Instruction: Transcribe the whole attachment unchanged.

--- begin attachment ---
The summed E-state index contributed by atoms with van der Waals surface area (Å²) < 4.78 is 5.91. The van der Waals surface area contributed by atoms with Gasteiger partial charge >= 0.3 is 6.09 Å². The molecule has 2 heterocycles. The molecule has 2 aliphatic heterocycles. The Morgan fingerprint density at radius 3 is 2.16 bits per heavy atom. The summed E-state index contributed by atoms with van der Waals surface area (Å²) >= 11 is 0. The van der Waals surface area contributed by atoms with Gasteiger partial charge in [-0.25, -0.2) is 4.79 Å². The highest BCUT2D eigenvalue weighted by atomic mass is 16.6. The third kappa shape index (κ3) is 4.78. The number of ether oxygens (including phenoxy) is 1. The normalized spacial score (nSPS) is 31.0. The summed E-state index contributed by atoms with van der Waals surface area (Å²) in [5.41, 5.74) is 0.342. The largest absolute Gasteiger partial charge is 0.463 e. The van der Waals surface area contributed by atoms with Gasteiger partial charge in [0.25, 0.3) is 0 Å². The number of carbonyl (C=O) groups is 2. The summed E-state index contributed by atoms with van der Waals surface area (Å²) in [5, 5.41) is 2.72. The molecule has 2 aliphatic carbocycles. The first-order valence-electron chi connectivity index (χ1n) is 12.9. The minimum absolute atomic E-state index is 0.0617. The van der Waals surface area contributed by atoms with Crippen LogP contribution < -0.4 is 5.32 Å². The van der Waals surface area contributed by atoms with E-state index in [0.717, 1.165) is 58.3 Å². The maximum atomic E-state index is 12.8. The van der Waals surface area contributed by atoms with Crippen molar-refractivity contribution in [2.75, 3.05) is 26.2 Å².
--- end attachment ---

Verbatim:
The summed E-state index contributed by atoms with van der Waals surface area (Å²) < 4.78 is 5.91. The van der Waals surface area contributed by atoms with Gasteiger partial charge >= 0.3 is 6.09 Å². The molecule has 2 heterocycles. The molecule has 2 aliphatic heterocycles. The Morgan fingerprint density at radius 3 is 2.16 bits per heavy atom. The summed E-state index contributed by atoms with van der Waals surface area (Å²) >= 11 is 0. The van der Waals surface area contributed by atoms with Gasteiger partial charge in [-0.25, -0.2) is 4.79 Å². The highest BCUT2D eigenvalue weighted by atomic mass is 16.6. The third kappa shape index (κ3) is 4.78. The number of ether oxygens (including phenoxy) is 1. The normalized spacial score (nSPS) is 31.0. The summed E-state index contributed by atoms with van der Waals surface area (Å²) in [5.41, 5.74) is 0.342. The largest absolute Gasteiger partial charge is 0.463 e. The van der Waals surface area contributed by atoms with Gasteiger partial charge in [0.25, 0.3) is 0 Å². The number of carbonyl (C=O) groups is 2. The summed E-state index contributed by atoms with van der Waals surface area (Å²) in [5, 5.41) is 2.72. The molecule has 2 aliphatic carbocycles. The first-order valence-electron chi connectivity index (χ1n) is 12.9. The minimum absolute atomic E-state index is 0.0617. The van der Waals surface area contributed by atoms with Crippen LogP contribution < -0.4 is 5.32 Å². The van der Waals surface area contributed by atoms with E-state index in [0.717, 1.165) is 58.3 Å². The maximum atomic E-state index is 12.8. The van der Waals surface area contributed by atoms with Crippen molar-refractivity contribution in [2.75, 3.05) is 26.2 Å².